The smaller flowers are the inside part of your rose blossom and the reverse side will be the one that will be visible when you make the centers. Place a small dab of quick grab glue in the center of one small flower for each rose you are making and place a 8-10 mm pearl or similarly sized round bead on the glue. This will give shape to the closed petals and keep them from collapsing into the center. Take one petal at a time and press it upward to enclose the pearl, adding a small spot of glue on each petal where it will touch the one next to it to hold them in place.
Place a small spot of glue on the bottom of each of the centers you just created and place it on the second small flower. With scissors, snip between the petals a little bit to enable them to fold up tighter. Repeat the previous step with each rose so that you have two layers of small petals wrapped around the bead in the center. Next, place a spot of glue on the bottom of each center and attach the first layer of larger petals. Allow to set a few minutes before you begin to shape the petals.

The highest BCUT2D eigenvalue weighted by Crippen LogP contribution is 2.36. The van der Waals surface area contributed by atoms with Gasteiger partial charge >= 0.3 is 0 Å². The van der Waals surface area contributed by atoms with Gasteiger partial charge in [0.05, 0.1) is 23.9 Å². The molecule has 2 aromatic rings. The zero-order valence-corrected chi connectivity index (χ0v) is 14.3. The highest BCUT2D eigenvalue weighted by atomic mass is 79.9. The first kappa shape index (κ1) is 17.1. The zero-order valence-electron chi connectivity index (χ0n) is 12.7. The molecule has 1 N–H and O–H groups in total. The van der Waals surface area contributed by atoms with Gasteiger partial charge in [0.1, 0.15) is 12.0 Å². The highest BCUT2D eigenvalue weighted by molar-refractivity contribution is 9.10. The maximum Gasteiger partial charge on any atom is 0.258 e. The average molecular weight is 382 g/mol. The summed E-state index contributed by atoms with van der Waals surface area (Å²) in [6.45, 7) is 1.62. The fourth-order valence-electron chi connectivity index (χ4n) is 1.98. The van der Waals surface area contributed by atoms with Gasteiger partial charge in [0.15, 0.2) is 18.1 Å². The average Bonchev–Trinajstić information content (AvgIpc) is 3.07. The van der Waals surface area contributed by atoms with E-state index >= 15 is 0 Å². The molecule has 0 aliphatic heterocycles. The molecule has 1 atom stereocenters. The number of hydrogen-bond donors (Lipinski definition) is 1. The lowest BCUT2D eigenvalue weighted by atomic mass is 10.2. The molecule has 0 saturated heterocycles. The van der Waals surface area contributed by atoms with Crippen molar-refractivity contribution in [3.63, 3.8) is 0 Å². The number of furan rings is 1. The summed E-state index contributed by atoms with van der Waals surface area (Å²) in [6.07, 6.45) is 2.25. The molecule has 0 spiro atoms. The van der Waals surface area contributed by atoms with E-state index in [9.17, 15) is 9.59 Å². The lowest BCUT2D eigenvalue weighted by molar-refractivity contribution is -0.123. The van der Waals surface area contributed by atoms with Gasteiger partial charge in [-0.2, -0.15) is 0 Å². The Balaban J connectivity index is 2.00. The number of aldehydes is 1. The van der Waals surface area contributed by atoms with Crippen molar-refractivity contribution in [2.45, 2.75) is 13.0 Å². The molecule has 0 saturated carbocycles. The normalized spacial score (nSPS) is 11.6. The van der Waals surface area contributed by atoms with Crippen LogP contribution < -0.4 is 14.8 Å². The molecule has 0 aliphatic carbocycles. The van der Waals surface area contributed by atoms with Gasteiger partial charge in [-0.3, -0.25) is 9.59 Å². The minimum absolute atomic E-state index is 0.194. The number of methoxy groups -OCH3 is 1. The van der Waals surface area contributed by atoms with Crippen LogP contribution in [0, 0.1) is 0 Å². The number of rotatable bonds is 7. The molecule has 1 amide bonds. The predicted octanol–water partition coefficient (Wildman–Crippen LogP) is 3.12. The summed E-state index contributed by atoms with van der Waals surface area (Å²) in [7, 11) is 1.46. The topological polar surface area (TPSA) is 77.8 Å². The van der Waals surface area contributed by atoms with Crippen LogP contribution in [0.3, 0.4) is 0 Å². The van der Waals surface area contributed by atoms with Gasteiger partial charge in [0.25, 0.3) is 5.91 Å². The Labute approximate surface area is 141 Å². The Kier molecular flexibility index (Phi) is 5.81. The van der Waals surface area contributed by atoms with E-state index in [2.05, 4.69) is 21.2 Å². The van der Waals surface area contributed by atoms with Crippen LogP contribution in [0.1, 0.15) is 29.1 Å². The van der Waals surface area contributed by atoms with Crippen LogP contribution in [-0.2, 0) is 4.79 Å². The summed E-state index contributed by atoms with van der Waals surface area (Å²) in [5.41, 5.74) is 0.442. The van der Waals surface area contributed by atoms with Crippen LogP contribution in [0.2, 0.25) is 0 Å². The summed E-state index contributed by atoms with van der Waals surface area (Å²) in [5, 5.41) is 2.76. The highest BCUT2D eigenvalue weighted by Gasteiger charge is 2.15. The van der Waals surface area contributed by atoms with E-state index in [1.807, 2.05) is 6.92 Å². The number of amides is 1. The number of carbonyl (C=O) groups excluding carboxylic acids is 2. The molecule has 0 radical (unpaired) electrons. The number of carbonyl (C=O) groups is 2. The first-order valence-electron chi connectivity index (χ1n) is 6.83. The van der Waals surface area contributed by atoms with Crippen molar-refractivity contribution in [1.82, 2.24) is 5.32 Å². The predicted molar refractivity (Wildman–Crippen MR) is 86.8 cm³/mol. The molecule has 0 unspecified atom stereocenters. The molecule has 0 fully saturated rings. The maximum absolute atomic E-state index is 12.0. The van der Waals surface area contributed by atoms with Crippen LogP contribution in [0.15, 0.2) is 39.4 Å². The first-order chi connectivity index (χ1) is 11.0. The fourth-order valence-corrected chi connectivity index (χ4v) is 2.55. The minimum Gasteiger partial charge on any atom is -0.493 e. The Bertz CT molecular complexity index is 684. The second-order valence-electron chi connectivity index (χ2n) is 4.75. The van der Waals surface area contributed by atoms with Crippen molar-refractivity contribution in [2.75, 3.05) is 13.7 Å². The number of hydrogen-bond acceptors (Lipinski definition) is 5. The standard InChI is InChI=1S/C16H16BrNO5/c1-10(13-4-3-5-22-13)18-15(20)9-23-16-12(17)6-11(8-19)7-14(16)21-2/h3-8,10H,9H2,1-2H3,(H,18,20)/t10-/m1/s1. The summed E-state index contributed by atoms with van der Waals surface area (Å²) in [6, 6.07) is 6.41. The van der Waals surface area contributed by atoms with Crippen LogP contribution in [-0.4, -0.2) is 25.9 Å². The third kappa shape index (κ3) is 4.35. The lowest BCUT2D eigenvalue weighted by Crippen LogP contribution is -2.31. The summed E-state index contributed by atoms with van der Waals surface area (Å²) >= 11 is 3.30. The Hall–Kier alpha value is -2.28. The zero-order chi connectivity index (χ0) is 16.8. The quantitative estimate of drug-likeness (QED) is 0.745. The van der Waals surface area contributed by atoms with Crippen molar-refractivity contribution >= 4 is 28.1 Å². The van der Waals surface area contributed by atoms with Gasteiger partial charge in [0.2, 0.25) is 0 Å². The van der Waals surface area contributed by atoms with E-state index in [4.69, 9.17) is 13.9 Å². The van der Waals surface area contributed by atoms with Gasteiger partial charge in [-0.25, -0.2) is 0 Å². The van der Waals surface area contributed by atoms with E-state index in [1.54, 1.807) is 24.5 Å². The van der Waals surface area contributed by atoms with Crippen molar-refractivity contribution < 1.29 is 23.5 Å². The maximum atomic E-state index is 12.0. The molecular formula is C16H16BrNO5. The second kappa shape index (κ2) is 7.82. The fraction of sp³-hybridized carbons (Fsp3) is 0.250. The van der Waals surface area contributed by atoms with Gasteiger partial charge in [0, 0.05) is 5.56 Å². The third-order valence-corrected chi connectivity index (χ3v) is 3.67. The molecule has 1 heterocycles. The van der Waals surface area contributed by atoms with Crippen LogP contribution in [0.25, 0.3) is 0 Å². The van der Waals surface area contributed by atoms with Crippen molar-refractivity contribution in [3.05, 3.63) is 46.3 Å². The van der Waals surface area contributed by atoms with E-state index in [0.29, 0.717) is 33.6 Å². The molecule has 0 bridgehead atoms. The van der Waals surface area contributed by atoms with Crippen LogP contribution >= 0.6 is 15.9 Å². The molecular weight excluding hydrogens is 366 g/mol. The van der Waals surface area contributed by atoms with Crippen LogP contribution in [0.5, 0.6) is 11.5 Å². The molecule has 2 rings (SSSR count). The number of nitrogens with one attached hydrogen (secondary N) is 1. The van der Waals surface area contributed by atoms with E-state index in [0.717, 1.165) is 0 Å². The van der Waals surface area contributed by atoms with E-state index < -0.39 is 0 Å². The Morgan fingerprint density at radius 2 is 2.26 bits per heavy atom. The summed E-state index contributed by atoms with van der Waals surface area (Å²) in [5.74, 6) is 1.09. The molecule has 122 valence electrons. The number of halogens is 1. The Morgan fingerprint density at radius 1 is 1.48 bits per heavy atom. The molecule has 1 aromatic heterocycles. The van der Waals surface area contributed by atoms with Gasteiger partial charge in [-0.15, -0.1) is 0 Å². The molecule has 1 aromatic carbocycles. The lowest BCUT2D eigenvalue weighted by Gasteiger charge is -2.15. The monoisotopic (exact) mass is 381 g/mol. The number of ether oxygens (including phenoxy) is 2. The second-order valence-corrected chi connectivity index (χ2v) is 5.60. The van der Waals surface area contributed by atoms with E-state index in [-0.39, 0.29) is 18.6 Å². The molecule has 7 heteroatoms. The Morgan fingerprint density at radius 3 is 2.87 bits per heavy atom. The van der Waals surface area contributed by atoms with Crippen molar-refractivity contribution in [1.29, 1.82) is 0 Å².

As before, bring the petals up toward the center one at a time only this time, curl the outer edge outward and pinch the outside edges toward one another just slightly to create the appearance of newly opened petals. Place a small dab of glue on each petal where it touches the one next to it to hold them in place. Repeat this step with the remaining large flowers, one layer at a time. For each successive layer, stagger the petals so they aren't stacked evenly. The petals will be a little looser and more open with the bottom layer almost completely open. I just pit a small dab of blue in the middle of each of the bottom petals and press it upward against the ones above it.
The next step is optional but I like to glue a small circle to the bottom of each rose. This gives me a base to attach the leaves and also makes the roses easier to attach to my project. I use a 1" circle punch but you can actually use a square or other shape as long as it's much smaller than the outer circumference of your finished rose.
On these particular roses, the paper I used only had two of the colors I wanted to match the ones I used on the treasure chest so I used the QQ Tahiti Powderpuff chalk ink to add some turquoise. Now my roses are ready to glitter. I places a couple of large drops of the Diamond Glaze on a plastic lid and thinned it down with a droplet of water so I could brush it onto my petals with a flat paint brush. Then I sprinkled the iridescent glitter over the entire blossom and tapped it with my fingertip to knock off the excess glitter. I did the same thing with the leaves before I attached them to the circular bases.